Getting Started

vortex is available in Python and C++. For standard hardware setups, the Python bindings via a binary wheel are the fastest way to get started.

Python from Binary Wheel

Pre-built binary wheels for recent Python and CUDA versions on Windows are published on the vortex website. Ensure that you install the wheel that matches the CUDA version for your system. vortex uses the suffix -cudaXXY to denote a build for CUDA XX.Y. Installation of vortex-oct-tools is also recommended as it provides Python support classes for interacting with vortex and is required for certain demos.

> pip install vortex-oct-cuda112 vortex-oct-tools -f

Install Dependencies

These binary wheels are compiled for use with an AlazarTech digitizer for acquisition, a CUDA-compatible GPU for processing, and National Instruments hardware for I/O. They require the installation of the following driver and runtime components, even if the corresponding hardware is not present.


The AlazarTech drivers are different from ATS-SDK, which is the software development kit only. ATS-SDK is required for building vortex and does not include the drivers. The AlazarTech drivers are required to run vortex.

  • CUDA runtime with version XX.Y for vortex-oct-cudaXXY

  • NI DAQmx runtime

vortex will fail to import if any of the above dependencies are missing. See the Build Guide for instructions on building Python bindings that match your hardware availability.

Check Installation

Check that vortex and its dependencies are installed correctly using the following command. The command outputs OK and the vortex version if vortex is correctly installed.

> python -c "import vortex; print('OK', vortex.__version__)"
OK 0.4.1

If you receive the API version incompatibility error message below, you likely need to upgrade NumPy.

> python -c "import vortex; print('OK', vortex.__version__)"
RuntimeError: module compiled against API version 0xf but this version of numpy is 0xe
OK 0.4.1
> pip install --upgrade numpy
> python -c "import vortex; print('OK', vortex.__version__)"
OK 0.4.1

Once everything is installed, try running a demo.

Python from Source

The vortex setup script is capable of installing all open-source build dependencies using vcpkg and generating wheels for installation. Building vortex from source is only recommended if the binary wheels are not suitable for your hardware. Make sure to install Clang/LLVM support for Visual Studio.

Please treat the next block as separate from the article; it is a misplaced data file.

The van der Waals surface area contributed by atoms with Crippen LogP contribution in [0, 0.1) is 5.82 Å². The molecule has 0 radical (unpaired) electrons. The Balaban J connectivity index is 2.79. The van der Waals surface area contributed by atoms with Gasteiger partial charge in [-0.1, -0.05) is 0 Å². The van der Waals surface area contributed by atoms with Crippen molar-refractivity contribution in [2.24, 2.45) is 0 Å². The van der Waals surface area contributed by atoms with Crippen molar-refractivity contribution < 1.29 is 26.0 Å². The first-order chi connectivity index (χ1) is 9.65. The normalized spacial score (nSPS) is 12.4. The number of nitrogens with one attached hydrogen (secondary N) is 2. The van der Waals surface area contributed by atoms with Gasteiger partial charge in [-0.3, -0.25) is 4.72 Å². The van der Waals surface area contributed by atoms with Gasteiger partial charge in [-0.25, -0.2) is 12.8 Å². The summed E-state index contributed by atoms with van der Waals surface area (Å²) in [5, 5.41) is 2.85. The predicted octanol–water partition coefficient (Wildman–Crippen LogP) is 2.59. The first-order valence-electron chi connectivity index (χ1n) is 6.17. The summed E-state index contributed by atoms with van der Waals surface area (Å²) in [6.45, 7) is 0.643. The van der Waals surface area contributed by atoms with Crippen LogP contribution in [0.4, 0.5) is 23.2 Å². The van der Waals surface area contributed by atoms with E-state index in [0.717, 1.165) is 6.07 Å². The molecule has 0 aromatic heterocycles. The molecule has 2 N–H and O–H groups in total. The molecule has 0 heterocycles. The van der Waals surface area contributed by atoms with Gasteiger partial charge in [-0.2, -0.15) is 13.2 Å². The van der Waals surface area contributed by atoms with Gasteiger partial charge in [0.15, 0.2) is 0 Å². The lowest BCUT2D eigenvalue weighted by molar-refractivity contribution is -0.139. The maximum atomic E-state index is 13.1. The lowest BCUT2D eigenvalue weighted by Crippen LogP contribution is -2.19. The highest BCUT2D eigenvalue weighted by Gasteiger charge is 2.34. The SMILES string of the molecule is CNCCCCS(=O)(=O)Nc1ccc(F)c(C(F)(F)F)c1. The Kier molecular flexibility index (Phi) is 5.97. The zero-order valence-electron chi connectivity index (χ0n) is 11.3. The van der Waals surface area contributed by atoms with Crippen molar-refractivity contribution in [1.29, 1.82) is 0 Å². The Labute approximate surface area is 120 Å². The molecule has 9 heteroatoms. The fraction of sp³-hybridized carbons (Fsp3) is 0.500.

Activate Developer Prompt

The vortex setup script requires the Visual Studio Developer PowerShell (or Prompt) for building. This is necessary to ensure CMake detects clang-cl. You can activate the Developer PowerShell from an existing PowerShell session as follows.

> Import-Module C:"\Program Files (x86)\Microsoft Visual Studio\2019\Community\Common7\Tools\Microsoft.VisualStudio.DevShell.dll"
> Enter-VsDevShell -VsInstallPath "C:\Program Files (x86)\Microsoft Visual Studio\2019\Community" -DevCmdArguments "-arch=x64"

Configure Features

You can enable or disable features using the VORTEX_BUILD_FEATURES environment variable, which is a semicolon-delimited list of CMake variable definitions, especially those for enable or disable features. The setup script parses the feature specification and automatically installs the requires packages from vcpkg. Closed-source dependencies, such as CUDA and NI DAQmx, still require manual installation as for the binary wheel above.


If you do not want the setup script to install dependencies using vcpkg, define the environment variable VORTEX_DISABLE_AUTO_VCPKG or specify CMAKE_TOOLCHAIN_FILE or CMAKE_INSTALL_PREFIX as environment variables.

Build with Setup Script

Clone the repository or download the source, and then run the setup script.

> git clone
> python vortex/ install

Alternatively, you may install directly from the repository using the Package Installer for Python. You may need to pass the --no-build-isolation flag if building vcpkg dependencies fails inside pip’s isolated build environment.

> pip install git+ssh://


A C++ installation provides full access to vortex’s features. To get started quickly with a standard build configuration, see below. For more advanced needs, see the Build Guide to get your build system set up.

Build Dependencies

In either case, clone the repository or download the source first.

> git clone
> git clone vortex/build/vcpkg
> .\vortex\build\vcpkg\bootstrap-vcpkg.bat -disableMetrics
> .\vortex\build\vcpkg\vcpkg.exe --triplet=x64-windows --overlay-ports=vortex\.vcpkg install fmt spdlog xtensor[tbb,xsimd] reflexxes cuda cub xtensor-python pybind11 hdf5[cpp]

Visual Studio

Recent versions of Visual Studio (2019 or newer) can open the vortex source root as a CMake project. Visual Studio will then use CMakePresets.json to configure and build the project. For more advanced needs, add your own CMakeUserPresets.json and consult the Build Guide. Make sure to install Clang/LLVM support for Visual Studio.


To use CMake directly, use any of the existing presets from within a Visual Studio Developer PowerShell (or Prompt). List the available presets using cmake --list-presets.

> cmake --list-presets
Available configure presets:

  "clang-win-x64-debug"     - Clang x64 Windows Debug
  "clang-win-x64-release"   - Clang x64 Windows Release
  "clang-win-x64-unopt"     - Clang x64 Windows Unoptimized
> cmake -S vortex -B vortex/build --preset clang-win-x64-release
> cmake --build vortext/build

For more advanced needs, see the Build Guide.